S’pore unveils wind turbine project 

Singapore’s first long-span wind turbine has been installed at Semakau landfill, rising to the equivalent of a 14-storey building with three 10.5-metre rotor blades.

The turbines were capable of powering 45 four-room Housing and Development Board apartments a year, claimed the Nanyang Technological University (NTU).

The turbines on the remote island to the south of Singapore are eventually due to cover an area the size of around nine football fields.

They can reportedly generate power with wind speeds between 3 and 20 metres per second.

It is the second phase of the project, with support coming from Singapore’s Economic Development Board and National Environment Agency.

The first phase, consisting of installing more than 4,500 square metres of photovoltaic panels, large-scale lithium-ion batteries and a hydrogen refuelling station, has already been completed.

“The deployment of Singapore’s first wind turbine is a big milestone in the nation’s commitment in developing clean energy technologies for the region,” said Professor Lam Khin Yong of NTU.

The university’s Semakau landfill project is being run in partnership with the French multinational ENGIE.

“Hybrid microgrids” are being planned to power 100 four-room HDB apartments, according to NTU.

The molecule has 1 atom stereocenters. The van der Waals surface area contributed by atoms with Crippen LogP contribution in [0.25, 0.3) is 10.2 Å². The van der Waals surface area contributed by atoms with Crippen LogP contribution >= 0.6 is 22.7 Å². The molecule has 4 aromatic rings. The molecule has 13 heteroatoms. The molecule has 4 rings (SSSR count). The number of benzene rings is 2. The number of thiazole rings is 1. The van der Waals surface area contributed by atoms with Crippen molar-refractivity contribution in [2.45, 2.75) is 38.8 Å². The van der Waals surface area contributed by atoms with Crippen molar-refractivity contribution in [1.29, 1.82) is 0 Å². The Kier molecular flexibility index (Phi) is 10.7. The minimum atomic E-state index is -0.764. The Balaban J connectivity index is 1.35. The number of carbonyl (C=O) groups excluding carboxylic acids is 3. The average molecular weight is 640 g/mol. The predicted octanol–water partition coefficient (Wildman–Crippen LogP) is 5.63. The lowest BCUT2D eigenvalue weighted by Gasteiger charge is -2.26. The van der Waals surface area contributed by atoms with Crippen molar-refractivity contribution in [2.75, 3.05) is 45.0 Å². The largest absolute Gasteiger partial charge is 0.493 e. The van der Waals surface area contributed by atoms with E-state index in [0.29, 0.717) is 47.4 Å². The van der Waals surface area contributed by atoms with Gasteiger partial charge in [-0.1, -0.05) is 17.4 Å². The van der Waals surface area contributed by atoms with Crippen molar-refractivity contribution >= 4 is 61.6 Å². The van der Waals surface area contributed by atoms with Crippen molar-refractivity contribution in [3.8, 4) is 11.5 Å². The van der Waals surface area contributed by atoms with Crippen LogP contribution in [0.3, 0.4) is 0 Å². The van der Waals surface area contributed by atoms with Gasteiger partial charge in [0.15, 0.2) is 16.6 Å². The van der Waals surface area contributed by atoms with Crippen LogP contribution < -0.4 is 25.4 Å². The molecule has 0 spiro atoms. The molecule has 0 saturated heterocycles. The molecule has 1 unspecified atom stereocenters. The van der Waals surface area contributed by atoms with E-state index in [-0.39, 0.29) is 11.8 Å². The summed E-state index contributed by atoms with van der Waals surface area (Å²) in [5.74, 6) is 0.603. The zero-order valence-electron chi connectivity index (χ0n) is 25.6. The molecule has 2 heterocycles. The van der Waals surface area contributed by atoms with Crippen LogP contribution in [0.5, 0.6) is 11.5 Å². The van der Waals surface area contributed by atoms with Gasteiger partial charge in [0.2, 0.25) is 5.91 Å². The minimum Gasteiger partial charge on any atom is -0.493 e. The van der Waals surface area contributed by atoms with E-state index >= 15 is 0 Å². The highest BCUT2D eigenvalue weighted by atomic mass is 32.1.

A hybrid microgrid combines renewable energy with conventional diesel- or gas-fuelled generation and energy storage. The microgrids were due to work with other renewable energy sources, such as solar, tidal, diesel and power-to-gas technologies.

Each of the microgrids was expected to produce power “suitable for small islands, isolated residential areas and emergency power supplies”, NTU added.

Professor Choo Fook Hoong of NTU’s Energy Research Institute said: “When we look at renewable energy integration, we cannot rely entirely on photovoltaics because that will only work when the sun is out. Wind is different – you have wind at night as well… this allows us to have continuous power supply without having to increase the storage capacity, which is not that cheap today.”

The ambitious project is limited by battery technology with a lithium-ion energy storage system that can only hold up to 200kWh, similar to the monthly energy consumption of a two-room flat, and will serve as a medium-term energy storage system.

International interest in the project has been growing, with 12 new partners expected to sign agreements at the Singapore International Energy Week, which closes on October 27, to develop microgrids overseas.

Semakau landfill. Picture credit: Flickr